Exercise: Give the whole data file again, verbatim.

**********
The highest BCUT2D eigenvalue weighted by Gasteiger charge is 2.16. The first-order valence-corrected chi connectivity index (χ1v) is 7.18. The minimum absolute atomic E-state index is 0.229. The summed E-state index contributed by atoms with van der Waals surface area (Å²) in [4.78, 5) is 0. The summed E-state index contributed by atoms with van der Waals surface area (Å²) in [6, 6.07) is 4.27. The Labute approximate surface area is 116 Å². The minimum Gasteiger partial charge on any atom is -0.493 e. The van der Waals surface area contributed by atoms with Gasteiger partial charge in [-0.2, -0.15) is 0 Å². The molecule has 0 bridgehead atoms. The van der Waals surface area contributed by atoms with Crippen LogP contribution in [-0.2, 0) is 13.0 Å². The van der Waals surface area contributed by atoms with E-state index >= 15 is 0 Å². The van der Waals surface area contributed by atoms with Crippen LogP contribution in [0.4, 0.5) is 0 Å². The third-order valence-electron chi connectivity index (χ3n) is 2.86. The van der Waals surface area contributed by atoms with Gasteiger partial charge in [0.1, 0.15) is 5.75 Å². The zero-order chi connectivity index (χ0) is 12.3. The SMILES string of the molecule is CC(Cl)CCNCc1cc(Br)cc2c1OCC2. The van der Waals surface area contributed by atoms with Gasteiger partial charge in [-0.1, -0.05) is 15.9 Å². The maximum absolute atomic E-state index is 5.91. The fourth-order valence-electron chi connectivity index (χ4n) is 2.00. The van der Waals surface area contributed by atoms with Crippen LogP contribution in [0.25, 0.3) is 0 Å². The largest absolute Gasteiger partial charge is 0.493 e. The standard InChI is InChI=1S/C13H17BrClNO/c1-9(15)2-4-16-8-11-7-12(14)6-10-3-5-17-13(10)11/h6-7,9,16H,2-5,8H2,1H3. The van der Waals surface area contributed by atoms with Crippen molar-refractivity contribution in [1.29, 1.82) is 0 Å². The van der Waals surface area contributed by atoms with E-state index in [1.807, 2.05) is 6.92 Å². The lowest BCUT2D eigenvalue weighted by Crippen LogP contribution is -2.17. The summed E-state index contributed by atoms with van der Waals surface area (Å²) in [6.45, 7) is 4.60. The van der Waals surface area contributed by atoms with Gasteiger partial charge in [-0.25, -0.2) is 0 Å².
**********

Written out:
The highest BCUT2D eigenvalue weighted by Gasteiger charge is 2.16. The first-order valence-corrected chi connectivity index (χ1v) is 7.18. The minimum absolute atomic E-state index is 0.229. The summed E-state index contributed by atoms with van der Waals surface area (Å²) in [4.78, 5) is 0. The summed E-state index contributed by atoms with van der Waals surface area (Å²) in [6, 6.07) is 4.27. The Labute approximate surface area is 116 Å². The minimum Gasteiger partial charge on any atom is -0.493 e. The van der Waals surface area contributed by atoms with Gasteiger partial charge in [-0.2, -0.15) is 0 Å². The molecule has 0 bridgehead atoms. The van der Waals surface area contributed by atoms with Crippen LogP contribution in [-0.2, 0) is 13.0 Å². The van der Waals surface area contributed by atoms with E-state index >= 15 is 0 Å². The van der Waals surface area contributed by atoms with Crippen LogP contribution in [0.4, 0.5) is 0 Å². The third-order valence-electron chi connectivity index (χ3n) is 2.86. The van der Waals surface area contributed by atoms with Gasteiger partial charge in [0.1, 0.15) is 5.75 Å². The zero-order chi connectivity index (χ0) is 12.3. The SMILES string of the molecule is CC(Cl)CCNCc1cc(Br)cc2c1OCC2. The van der Waals surface area contributed by atoms with Gasteiger partial charge in [-0.1, -0.05) is 15.9 Å². The maximum absolute atomic E-state index is 5.91. The fourth-order valence-electron chi connectivity index (χ4n) is 2.00. The van der Waals surface area contributed by atoms with Crippen LogP contribution in [0.25, 0.3) is 0 Å². The largest absolute Gasteiger partial charge is 0.493 e. The standard InChI is InChI=1S/C13H17BrClNO/c1-9(15)2-4-16-8-11-7-12(14)6-10-3-5-17-13(10)11/h6-7,9,16H,2-5,8H2,1H3. The van der Waals surface area contributed by atoms with Crippen molar-refractivity contribution in [1.29, 1.82) is 0 Å². The van der Waals surface area contributed by atoms with E-state index in [1.807, 2.05) is 6.92 Å². The lowest BCUT2D eigenvalue weighted by Crippen LogP contribution is -2.17. The summed E-state index contributed by atoms with van der Waals surface area (Å²) in [6.45, 7) is 4.60. The van der Waals surface area contributed by atoms with Gasteiger partial charge in [-0.25, -0.2) is 0 Å².